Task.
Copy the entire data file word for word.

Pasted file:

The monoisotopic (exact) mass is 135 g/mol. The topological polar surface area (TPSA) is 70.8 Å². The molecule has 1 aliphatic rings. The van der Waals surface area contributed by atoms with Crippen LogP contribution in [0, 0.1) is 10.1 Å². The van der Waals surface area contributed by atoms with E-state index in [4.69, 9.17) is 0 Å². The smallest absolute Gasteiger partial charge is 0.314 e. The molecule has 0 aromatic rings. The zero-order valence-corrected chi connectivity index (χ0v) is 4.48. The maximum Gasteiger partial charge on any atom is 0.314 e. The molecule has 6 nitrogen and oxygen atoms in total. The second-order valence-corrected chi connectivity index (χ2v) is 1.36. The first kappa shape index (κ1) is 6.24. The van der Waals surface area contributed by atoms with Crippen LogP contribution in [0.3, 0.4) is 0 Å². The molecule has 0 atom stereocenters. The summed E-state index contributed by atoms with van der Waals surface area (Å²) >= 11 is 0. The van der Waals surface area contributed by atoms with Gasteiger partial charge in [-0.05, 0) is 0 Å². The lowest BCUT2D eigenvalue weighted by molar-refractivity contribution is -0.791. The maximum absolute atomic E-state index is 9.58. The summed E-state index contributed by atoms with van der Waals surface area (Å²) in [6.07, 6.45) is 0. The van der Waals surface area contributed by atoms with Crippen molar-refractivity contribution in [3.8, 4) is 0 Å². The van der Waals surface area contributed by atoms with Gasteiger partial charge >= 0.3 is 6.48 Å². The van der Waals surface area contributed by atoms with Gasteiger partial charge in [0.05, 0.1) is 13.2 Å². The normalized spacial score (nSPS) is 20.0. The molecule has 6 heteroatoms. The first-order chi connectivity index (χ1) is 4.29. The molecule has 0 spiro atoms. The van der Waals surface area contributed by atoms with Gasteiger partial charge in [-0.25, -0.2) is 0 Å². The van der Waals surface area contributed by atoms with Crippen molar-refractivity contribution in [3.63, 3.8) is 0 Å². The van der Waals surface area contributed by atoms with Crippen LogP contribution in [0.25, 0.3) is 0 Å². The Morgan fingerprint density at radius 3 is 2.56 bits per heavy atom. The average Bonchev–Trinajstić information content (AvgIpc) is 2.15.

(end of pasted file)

The monoisotopic (exact) mass is 135 g/mol. The topological polar surface area (TPSA) is 70.8 Å². The molecule has 1 aliphatic rings. The van der Waals surface area contributed by atoms with Crippen LogP contribution in [0, 0.1) is 10.1 Å². The van der Waals surface area contributed by atoms with E-state index in [4.69, 9.17) is 0 Å². The smallest absolute Gasteiger partial charge is 0.314 e. The molecule has 0 aromatic rings. The zero-order valence-corrected chi connectivity index (χ0v) is 4.48. The maximum Gasteiger partial charge on any atom is 0.314 e. The molecule has 6 nitrogen and oxygen atoms in total. The second-order valence-corrected chi connectivity index (χ2v) is 1.36. The first kappa shape index (κ1) is 6.24. The van der Waals surface area contributed by atoms with Crippen LogP contribution in [0.3, 0.4) is 0 Å². The molecule has 0 atom stereocenters. The summed E-state index contributed by atoms with van der Waals surface area (Å²) >= 11 is 0. The van der Waals surface area contributed by atoms with Gasteiger partial charge in [-0.05, 0) is 0 Å². The lowest BCUT2D eigenvalue weighted by molar-refractivity contribution is -0.791. The maximum absolute atomic E-state index is 9.58. The summed E-state index contributed by atoms with van der Waals surface area (Å²) in [6.07, 6.45) is 0. The van der Waals surface area contributed by atoms with Crippen molar-refractivity contribution in [3.8, 4) is 0 Å². The van der Waals surface area contributed by atoms with Gasteiger partial charge >= 0.3 is 6.48 Å². The van der Waals surface area contributed by atoms with Gasteiger partial charge in [0.05, 0.1) is 13.2 Å². The normalized spacial score (nSPS) is 20.0. The molecule has 6 heteroatoms. The first-order chi connectivity index (χ1) is 4.29. The molecule has 0 spiro atoms. The van der Waals surface area contributed by atoms with Gasteiger partial charge in [-0.25, -0.2) is 0 Å². The van der Waals surface area contributed by atoms with Crippen molar-refractivity contribution in [3.63, 3.8) is 0 Å². The van der Waals surface area contributed by atoms with Crippen LogP contribution in [0.25, 0.3) is 0 Å². The Morgan fingerprint density at radius 3 is 2.56 bits per heavy atom. The average Bonchev–Trinajstić information content (AvgIpc) is 2.15.